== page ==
Combine NOAA weather data with user configurations to provide commercial strawberry farmers with a streamlined view of current and future risk to support their decision making process.
As US and global demand for strawberries continues to grow, commercial strawberry cultivation outside typical farming regions is fraught with challenges, which farmers must overcome to succeed in colder and more variable climates. The demo centers on a 100x100 km farm in Martinsburg, WV. To mitigate the risk of potential adverse conditions, farmers most often rely on row covers and overhead irrigation to protect the strawberry crops from the elements.
Prolonged winters and late frosts
How to optimize resources due to row cover employment / redeployment
Pre-empting spring challenges, such as pestilence and disease
Maximizing and tracking “chill hours”
Agriculture Decision Support Tool Model
The demo integrates Rapid Refresh (RAP) coupled with High Resolution Rapid Refresh (HRRR), Next Generation Radar (NEXRAD) data into the Agriculture Decision Support Tool (ADST) dashboard to provide near real-time data on current environmental conditions and probable weather forecasts. The demo also requires inputs from the Global Ensemble Forecast System (GEFS). See diagram below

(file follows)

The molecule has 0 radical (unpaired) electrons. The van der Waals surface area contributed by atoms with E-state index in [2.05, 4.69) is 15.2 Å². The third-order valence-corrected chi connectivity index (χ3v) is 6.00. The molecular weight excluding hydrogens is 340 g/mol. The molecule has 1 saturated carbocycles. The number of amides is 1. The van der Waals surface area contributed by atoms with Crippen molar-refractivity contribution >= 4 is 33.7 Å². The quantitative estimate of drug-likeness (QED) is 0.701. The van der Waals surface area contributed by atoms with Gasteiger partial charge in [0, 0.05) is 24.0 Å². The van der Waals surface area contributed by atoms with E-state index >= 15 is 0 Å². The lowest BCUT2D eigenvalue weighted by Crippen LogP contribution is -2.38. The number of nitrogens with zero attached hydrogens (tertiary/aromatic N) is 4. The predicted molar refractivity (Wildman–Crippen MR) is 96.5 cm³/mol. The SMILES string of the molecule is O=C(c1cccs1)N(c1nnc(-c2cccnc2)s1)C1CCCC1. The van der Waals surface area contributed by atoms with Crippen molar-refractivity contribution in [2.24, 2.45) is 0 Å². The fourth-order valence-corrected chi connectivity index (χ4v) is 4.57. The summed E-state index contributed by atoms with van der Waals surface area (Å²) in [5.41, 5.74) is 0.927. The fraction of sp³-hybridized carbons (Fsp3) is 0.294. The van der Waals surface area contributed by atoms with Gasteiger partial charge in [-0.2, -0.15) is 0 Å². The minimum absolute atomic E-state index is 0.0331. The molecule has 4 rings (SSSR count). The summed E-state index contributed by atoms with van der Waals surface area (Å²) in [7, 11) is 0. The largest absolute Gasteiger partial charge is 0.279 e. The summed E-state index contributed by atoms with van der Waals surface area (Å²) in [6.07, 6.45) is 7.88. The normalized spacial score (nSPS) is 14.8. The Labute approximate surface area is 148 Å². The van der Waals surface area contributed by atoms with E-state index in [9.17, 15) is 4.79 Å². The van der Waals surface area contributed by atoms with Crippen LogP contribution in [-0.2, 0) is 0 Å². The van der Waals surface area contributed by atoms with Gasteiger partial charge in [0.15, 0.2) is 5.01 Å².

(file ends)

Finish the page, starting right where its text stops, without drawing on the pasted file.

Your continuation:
While ingesting data from the above sources, the ADST reacts to various decision points during the three phases of strawberry production when weather plays an important role:
Crop Dormancy / Flowering
Fruit Development / Harvest
The power of the NOAA data (RAP and HRRR) lies in its ability to forecast over 600 weather-related variables that are then synthesized to provide real-time alerts and propose viable recommendations to farmers.
The Value of NOAA Big Data
Integrating NOAA data with the Agriculture Decision Support Tool provides farmers with real-time insights into decisions they face every day. As an example, consider the scenario below.
This Low Temperature scenario is designed to prevent frost damage to crops in the event of freezing temperatures. Once variables are calculated, the forecasting tool determine whether the temperature is expected to drop to or below 34° F — a dangerous temperature for strawberry production. The ADST will work through various decisions (please see the diagram below) to arrive at a solution that provides adequate frost protection until the temperature returns to above freezing (e.g. utilize row covers, etc.).